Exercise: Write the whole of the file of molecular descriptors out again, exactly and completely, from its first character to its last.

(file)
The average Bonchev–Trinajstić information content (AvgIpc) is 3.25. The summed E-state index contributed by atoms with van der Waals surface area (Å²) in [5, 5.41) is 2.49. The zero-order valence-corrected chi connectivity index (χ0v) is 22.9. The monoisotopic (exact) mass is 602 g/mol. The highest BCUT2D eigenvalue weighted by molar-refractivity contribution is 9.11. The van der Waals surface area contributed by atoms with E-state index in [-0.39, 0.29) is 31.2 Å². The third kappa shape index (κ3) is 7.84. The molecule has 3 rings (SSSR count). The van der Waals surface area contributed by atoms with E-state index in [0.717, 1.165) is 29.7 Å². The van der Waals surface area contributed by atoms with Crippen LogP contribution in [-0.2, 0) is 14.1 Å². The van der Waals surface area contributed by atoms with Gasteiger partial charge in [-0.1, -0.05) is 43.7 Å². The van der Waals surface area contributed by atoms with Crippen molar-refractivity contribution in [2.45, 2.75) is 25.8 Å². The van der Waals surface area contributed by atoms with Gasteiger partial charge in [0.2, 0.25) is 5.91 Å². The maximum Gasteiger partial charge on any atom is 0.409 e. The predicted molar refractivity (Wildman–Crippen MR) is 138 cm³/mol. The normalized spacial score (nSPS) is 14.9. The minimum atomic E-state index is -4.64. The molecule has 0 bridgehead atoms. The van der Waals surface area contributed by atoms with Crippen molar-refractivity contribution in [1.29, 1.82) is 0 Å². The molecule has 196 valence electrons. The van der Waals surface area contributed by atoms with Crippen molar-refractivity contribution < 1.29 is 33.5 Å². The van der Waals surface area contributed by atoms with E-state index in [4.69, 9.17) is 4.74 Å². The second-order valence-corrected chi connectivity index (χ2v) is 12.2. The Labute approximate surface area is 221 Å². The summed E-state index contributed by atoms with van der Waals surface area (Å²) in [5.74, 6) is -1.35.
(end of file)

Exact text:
The average Bonchev–Trinajstić information content (AvgIpc) is 3.25. The summed E-state index contributed by atoms with van der Waals surface area (Å²) in [5, 5.41) is 2.49. The zero-order valence-corrected chi connectivity index (χ0v) is 22.9. The monoisotopic (exact) mass is 602 g/mol. The highest BCUT2D eigenvalue weighted by molar-refractivity contribution is 9.11. The van der Waals surface area contributed by atoms with E-state index in [-0.39, 0.29) is 31.2 Å². The third kappa shape index (κ3) is 7.84. The molecule has 3 rings (SSSR count). The van der Waals surface area contributed by atoms with E-state index in [0.717, 1.165) is 29.7 Å². The van der Waals surface area contributed by atoms with Crippen LogP contribution in [-0.2, 0) is 14.1 Å². The van der Waals surface area contributed by atoms with Gasteiger partial charge in [-0.1, -0.05) is 43.7 Å². The van der Waals surface area contributed by atoms with Crippen molar-refractivity contribution in [2.45, 2.75) is 25.8 Å². The van der Waals surface area contributed by atoms with Gasteiger partial charge in [0.2, 0.25) is 5.91 Å². The maximum Gasteiger partial charge on any atom is 0.409 e. The predicted molar refractivity (Wildman–Crippen MR) is 138 cm³/mol. The normalized spacial score (nSPS) is 14.9. The minimum atomic E-state index is -4.64. The molecule has 0 bridgehead atoms. The van der Waals surface area contributed by atoms with Crippen molar-refractivity contribution in [1.29, 1.82) is 0 Å². The molecule has 196 valence electrons. The van der Waals surface area contributed by atoms with Crippen molar-refractivity contribution < 1.29 is 33.5 Å². The van der Waals surface area contributed by atoms with E-state index in [4.69, 9.17) is 4.74 Å². The second-order valence-corrected chi connectivity index (χ2v) is 12.2. The Labute approximate surface area is 221 Å². The summed E-state index contributed by atoms with van der Waals surface area (Å²) in [5.74, 6) is -1.35.